Time to revisit law and consider minority property owners' rights

PUBLISHED : Sunday, 25 September, 2011, 12:00am
UPDATED : Sunday, 25 September, 2011, 12:00am


With the entry into force on April 1, 2010, of an amendment to the law governing the compulsory sale of land for redevelopment, which reduced from 90 per cent to 80 per cent the proportion of dwellings in an ageing residential block an owner must possess in order to trigger the compulsory sale of the remainder, the number of applications for such sales received by the Lands Tribunal has increased significantly. According to the Development Bureau, there were only 64 cases in the decade from 1999 to January 2010, but the tribunal received 32 applications in the 12 months after the amendment became law. I am sure there have been more applications since April this year. The effects on minority owners have been far greater than was envisaged.

In the Legco brief prepared by the bureau in January, 2010, it was explained that the amendment was designed to better complement the efforts of the Urban Renewal Authority (URA) efforts to tackle building deterioration and meet Hong Kong's changing economic needs. However, I note that none of the applications for compulsory land sale orders under the ordinance have been submitted by the URA.

A vast majority of the applications for compulsory land sale orders were made by well-known property developers and property acquisition agencies. It appears that the new law, having operated for almost 18 months, works very well for those property giants. The minority owners, however, live their lives under tremendous stress when their properties become the target of the property giants. There are increasingly reported cases of harassment at those dwellings targeted for acquisition.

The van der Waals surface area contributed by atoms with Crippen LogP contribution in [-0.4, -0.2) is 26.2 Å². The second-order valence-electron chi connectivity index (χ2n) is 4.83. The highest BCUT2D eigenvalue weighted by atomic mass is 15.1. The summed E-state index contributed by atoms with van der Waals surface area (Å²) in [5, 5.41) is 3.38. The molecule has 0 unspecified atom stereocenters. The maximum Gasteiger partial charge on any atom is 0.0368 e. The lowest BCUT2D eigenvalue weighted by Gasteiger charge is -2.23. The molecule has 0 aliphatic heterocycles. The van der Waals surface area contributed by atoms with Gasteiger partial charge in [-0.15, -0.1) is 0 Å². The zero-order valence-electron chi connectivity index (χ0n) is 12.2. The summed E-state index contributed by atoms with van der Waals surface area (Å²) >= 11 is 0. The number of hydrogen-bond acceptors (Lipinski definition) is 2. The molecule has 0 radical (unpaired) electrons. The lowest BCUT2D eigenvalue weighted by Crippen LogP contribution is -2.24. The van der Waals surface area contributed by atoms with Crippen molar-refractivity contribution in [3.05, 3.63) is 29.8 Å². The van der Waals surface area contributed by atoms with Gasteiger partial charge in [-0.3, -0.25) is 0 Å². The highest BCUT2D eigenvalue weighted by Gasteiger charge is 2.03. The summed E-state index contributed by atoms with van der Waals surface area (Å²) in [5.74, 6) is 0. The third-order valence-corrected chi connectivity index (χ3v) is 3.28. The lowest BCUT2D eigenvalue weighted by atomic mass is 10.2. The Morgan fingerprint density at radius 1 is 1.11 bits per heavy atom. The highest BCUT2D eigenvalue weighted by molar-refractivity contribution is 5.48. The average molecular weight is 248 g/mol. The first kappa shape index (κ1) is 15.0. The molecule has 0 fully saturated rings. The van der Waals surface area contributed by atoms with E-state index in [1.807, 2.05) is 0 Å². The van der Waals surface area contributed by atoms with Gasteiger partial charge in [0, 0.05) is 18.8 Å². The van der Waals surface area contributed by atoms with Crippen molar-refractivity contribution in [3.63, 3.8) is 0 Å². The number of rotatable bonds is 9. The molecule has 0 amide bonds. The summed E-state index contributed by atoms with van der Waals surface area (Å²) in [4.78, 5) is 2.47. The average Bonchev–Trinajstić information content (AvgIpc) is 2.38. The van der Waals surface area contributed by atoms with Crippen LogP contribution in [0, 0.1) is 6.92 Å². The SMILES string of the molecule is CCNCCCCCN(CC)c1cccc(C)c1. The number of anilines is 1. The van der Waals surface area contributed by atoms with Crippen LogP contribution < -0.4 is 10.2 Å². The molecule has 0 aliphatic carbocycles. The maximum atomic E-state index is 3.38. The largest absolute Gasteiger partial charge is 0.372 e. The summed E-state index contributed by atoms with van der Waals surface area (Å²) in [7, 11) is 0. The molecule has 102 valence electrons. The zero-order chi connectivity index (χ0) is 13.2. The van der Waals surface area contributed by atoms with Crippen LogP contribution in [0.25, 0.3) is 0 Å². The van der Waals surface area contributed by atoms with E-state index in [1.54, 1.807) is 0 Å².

The methods used to force the minority owners to move out vary and the stress suffered by these people has become greater than ever.

The government claims that it has encouraged the professional institutes (including the Hong Kong Institute of Surveyors and the Hong Kong Housing Society) to help educate the public to better understand the ordinance and the need for further protection for minority owners in compulsory sales situations. Having heard the outcry for help from these minority owners through press reports, I doubt very much that the these owners really understand their rights in a compulsory sale.

Maybe it is time for the government to have another look at this legislation.

Lam Wai-leung, Sha Tin